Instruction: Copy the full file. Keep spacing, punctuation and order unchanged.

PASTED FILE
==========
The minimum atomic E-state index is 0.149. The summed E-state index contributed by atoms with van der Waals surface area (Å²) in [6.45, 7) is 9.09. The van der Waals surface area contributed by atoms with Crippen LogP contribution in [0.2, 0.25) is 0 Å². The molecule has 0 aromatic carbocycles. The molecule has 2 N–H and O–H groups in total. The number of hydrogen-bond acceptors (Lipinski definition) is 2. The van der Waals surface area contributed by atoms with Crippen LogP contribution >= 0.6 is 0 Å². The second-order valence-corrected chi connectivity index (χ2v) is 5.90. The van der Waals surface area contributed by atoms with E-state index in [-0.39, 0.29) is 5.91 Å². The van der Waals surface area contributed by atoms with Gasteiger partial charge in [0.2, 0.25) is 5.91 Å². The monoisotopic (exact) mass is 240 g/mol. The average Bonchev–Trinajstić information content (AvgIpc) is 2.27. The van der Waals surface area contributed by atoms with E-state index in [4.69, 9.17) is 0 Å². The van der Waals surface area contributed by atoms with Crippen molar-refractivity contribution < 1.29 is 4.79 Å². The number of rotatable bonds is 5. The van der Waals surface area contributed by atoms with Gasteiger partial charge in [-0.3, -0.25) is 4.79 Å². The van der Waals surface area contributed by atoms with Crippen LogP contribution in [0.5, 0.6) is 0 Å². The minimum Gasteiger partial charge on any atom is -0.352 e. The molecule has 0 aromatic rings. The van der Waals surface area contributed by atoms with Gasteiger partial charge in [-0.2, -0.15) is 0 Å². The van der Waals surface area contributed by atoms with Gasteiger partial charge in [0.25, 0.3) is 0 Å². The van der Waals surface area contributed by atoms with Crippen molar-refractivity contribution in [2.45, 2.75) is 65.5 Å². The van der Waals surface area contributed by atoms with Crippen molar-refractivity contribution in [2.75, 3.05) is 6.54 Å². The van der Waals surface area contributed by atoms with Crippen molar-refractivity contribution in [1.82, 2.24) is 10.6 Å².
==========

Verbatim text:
The minimum atomic E-state index is 0.149. The summed E-state index contributed by atoms with van der Waals surface area (Å²) in [6.45, 7) is 9.09. The van der Waals surface area contributed by atoms with Crippen LogP contribution in [0.2, 0.25) is 0 Å². The molecule has 0 aromatic carbocycles. The molecule has 2 N–H and O–H groups in total. The number of hydrogen-bond acceptors (Lipinski definition) is 2. The van der Waals surface area contributed by atoms with Crippen LogP contribution >= 0.6 is 0 Å². The second-order valence-corrected chi connectivity index (χ2v) is 5.90. The van der Waals surface area contributed by atoms with E-state index in [-0.39, 0.29) is 5.91 Å². The van der Waals surface area contributed by atoms with Gasteiger partial charge in [0.2, 0.25) is 5.91 Å². The monoisotopic (exact) mass is 240 g/mol. The average Bonchev–Trinajstić information content (AvgIpc) is 2.27. The van der Waals surface area contributed by atoms with E-state index in [4.69, 9.17) is 0 Å². The van der Waals surface area contributed by atoms with Crippen molar-refractivity contribution < 1.29 is 4.79 Å². The number of rotatable bonds is 5. The van der Waals surface area contributed by atoms with Gasteiger partial charge in [-0.3, -0.25) is 4.79 Å². The van der Waals surface area contributed by atoms with Crippen LogP contribution in [0.5, 0.6) is 0 Å². The minimum Gasteiger partial charge on any atom is -0.352 e. The molecule has 0 aromatic rings. The van der Waals surface area contributed by atoms with Gasteiger partial charge in [-0.2, -0.15) is 0 Å². The van der Waals surface area contributed by atoms with Gasteiger partial charge in [0.25, 0.3) is 0 Å². The van der Waals surface area contributed by atoms with Crippen molar-refractivity contribution in [2.45, 2.75) is 65.5 Å². The van der Waals surface area contributed by atoms with Crippen molar-refractivity contribution in [2.75, 3.05) is 6.54 Å². The van der Waals surface area contributed by atoms with Crippen molar-refractivity contribution in [1.82, 2.24) is 10.6 Å².